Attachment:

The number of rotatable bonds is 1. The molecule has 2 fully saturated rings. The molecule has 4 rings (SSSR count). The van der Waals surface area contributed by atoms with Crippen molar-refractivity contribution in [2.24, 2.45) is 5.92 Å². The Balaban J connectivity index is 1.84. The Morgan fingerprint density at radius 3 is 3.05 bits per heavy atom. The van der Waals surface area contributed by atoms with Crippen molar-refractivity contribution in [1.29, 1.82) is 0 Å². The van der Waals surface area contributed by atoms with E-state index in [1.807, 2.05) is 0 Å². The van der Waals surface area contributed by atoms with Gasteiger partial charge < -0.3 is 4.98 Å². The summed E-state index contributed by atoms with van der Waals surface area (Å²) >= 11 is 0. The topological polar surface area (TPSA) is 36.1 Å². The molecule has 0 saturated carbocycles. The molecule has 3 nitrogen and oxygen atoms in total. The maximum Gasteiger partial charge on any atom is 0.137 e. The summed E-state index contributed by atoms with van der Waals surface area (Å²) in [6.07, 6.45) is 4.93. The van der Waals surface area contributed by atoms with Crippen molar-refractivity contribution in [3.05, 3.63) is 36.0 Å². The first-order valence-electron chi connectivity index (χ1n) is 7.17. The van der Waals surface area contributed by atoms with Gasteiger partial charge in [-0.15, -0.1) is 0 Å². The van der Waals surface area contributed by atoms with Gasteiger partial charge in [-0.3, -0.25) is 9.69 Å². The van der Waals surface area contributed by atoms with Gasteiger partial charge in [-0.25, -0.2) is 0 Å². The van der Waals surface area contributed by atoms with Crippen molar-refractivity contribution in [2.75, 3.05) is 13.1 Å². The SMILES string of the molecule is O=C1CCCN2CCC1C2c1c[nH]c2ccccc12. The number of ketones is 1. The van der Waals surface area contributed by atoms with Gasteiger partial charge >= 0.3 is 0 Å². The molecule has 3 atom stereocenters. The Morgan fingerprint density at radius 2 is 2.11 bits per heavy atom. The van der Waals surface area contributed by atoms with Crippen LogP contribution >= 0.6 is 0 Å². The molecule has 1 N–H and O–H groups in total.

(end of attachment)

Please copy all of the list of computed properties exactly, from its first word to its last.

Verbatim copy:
The number of rotatable bonds is 1. The molecule has 2 fully saturated rings. The molecule has 4 rings (SSSR count). The van der Waals surface area contributed by atoms with Crippen molar-refractivity contribution in [2.24, 2.45) is 5.92 Å². The Balaban J connectivity index is 1.84. The Morgan fingerprint density at radius 3 is 3.05 bits per heavy atom. The van der Waals surface area contributed by atoms with Crippen molar-refractivity contribution in [1.29, 1.82) is 0 Å². The van der Waals surface area contributed by atoms with E-state index in [1.807, 2.05) is 0 Å². The van der Waals surface area contributed by atoms with Gasteiger partial charge < -0.3 is 4.98 Å². The summed E-state index contributed by atoms with van der Waals surface area (Å²) >= 11 is 0. The topological polar surface area (TPSA) is 36.1 Å². The molecule has 0 saturated carbocycles. The molecule has 3 nitrogen and oxygen atoms in total. The maximum Gasteiger partial charge on any atom is 0.137 e. The summed E-state index contributed by atoms with van der Waals surface area (Å²) in [6.07, 6.45) is 4.93. The van der Waals surface area contributed by atoms with Crippen molar-refractivity contribution in [3.05, 3.63) is 36.0 Å². The first-order valence-electron chi connectivity index (χ1n) is 7.17. The van der Waals surface area contributed by atoms with Gasteiger partial charge in [-0.15, -0.1) is 0 Å². The van der Waals surface area contributed by atoms with Gasteiger partial charge in [-0.3, -0.25) is 9.69 Å². The van der Waals surface area contributed by atoms with Gasteiger partial charge in [-0.25, -0.2) is 0 Å². The van der Waals surface area contributed by atoms with Crippen molar-refractivity contribution in [2.75, 3.05) is 13.1 Å². The SMILES string of the molecule is O=C1CCCN2CCC1C2c1c[nH]c2ccccc12. The number of ketones is 1. The van der Waals surface area contributed by atoms with Gasteiger partial charge >= 0.3 is 0 Å². The molecule has 3 atom stereocenters. The Morgan fingerprint density at radius 2 is 2.11 bits per heavy atom. The van der Waals surface area contributed by atoms with Crippen LogP contribution >= 0.6 is 0 Å². The molecule has 1 N–H and O–H groups in total.